Every Friday, for a while, in 5th grade, we played NewsScope.
It was like a quiz show, about Current Events. Two 5th grade classes would get together and compete; I think the class got to pick who would be on the teams, and I always got picked, which I loved. I was really good at it. The questions would come fast and furious– “Who is the prime minister of Great Britain?” “Where is the Suez Canal?” etc.
I remember feeling so excited, eager to slap my hand down indicating I KNEW, and then spit out the answer. My classmates would cheer. I overheard my teachers talking about how my parents made sure I went to bed early, listened to the news with me, helped me deliver the Globe, which I also read.I was really awkward at a lot of things, but NewsScope was definitely a shining moment.
Then, one day, my teacher, Mr. Donnelly, fired off the question. “Mail carriers have begun carrying pop-out umbrellas to fend off vicious…”
The entire class exploded in laughter, the teachers too, and I even laughed, even as I know I turned red and my eyes stung a bit. Duh. In such a hurry to be smart I hadn’t really even listened.
I don’t remember exactly when I got the idea that I was smart. It was pretty early on, I think. I’ve been thinking a lot about that, lately, in light of research around praising kids for smarts vs praising them for effort, and so on. I’ve also been thinking about it because of working with adults and thinking hard about the role of the teacher.
I really like teaching (although I still get the raging nervous stress feelings all day before a class.) I’m learning that my classes feel most alive (at least, they seem so!) when I make sure I’m not distracted from the people I’m with by trying to be the smartest kid in the room.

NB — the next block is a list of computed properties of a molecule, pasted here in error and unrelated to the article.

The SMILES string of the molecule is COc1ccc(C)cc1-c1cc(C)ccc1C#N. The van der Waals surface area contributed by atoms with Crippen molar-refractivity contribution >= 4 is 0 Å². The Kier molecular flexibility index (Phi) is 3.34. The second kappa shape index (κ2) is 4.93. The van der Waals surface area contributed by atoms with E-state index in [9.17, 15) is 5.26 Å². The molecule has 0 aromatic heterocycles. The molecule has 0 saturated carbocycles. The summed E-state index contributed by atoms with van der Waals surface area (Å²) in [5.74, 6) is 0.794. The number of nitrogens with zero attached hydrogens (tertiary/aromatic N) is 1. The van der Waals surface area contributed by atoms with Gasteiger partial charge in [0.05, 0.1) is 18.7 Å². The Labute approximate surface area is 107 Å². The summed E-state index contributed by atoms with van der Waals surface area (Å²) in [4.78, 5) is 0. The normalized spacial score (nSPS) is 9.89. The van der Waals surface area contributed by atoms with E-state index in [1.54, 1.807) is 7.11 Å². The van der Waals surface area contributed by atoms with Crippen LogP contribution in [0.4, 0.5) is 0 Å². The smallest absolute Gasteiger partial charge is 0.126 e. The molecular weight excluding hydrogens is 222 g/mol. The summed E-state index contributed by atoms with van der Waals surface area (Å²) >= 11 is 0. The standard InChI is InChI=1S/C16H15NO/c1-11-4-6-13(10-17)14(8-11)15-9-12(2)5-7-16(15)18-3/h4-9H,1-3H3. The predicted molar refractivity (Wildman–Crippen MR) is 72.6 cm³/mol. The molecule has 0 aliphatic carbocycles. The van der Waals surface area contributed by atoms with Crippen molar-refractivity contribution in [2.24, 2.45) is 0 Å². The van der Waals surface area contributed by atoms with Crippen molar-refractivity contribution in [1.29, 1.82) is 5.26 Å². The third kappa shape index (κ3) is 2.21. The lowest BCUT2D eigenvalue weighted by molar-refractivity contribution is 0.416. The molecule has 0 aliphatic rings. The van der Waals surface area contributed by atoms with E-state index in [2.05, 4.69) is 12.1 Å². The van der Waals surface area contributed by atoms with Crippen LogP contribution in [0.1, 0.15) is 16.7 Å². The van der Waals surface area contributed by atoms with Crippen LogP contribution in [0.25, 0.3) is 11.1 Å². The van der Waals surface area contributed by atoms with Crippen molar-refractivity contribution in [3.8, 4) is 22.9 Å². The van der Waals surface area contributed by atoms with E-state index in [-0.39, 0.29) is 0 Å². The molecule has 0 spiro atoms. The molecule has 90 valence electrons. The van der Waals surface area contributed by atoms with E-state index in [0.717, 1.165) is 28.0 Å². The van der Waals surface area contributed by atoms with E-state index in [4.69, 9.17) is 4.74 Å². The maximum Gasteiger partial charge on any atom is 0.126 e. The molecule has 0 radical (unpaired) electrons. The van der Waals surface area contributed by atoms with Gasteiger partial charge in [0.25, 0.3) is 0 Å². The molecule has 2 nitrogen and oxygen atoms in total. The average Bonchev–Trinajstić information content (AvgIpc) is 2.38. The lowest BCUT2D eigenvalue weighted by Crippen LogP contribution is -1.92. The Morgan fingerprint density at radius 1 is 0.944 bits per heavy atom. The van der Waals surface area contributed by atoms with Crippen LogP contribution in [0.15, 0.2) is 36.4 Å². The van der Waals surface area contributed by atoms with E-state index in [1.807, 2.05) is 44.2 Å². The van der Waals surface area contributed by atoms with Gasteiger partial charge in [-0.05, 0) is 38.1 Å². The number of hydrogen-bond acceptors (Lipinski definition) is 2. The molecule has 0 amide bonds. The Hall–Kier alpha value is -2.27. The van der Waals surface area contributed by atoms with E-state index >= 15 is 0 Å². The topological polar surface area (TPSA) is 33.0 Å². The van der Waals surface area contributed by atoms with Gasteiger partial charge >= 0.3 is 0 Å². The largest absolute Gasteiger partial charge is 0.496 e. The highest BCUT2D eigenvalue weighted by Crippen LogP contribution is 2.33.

I was in a meeting once with a group of high school teachers when the suggestion was made that the teachers make time to shadow a high school student for the day. The teachers were unanimously horrified at this idea, and acknowledged that a high school day is pert near hell on earth. Now, these are teachers! Who were cool interesting people, and who try to be good at what they do. But they knew, in their hearts, that the person who has the MOST stimulating time in the classroom is usually who? The Teacher! Because the teacher is busy busy busy for a whole hour, or however long. And the students? Well, you try to build in a few interactive bits, but mostly, well…. sucks to be you.
What I’m realizing (and, this is an OLD story when it comes to me and children, but a relatively new one when it comes to working with and teaching peers) … I may or may not be the smartest kid in the room. (RAIN!!!!!) But as the teacher, in any given setting, I sure as heck am not the most important person in the room. Yes, I am more “powerful”, I create the plan, the structures, determine (mostly) the content…. but, in the end, MY experience of the two-hour workshop, or the one-hour coaching visit, or the semester-long-class… is NOT more important than theirs. Far from it. And it is a deep and worthy thing to figure out how to be a teacher who honors learning more than teaching, every time.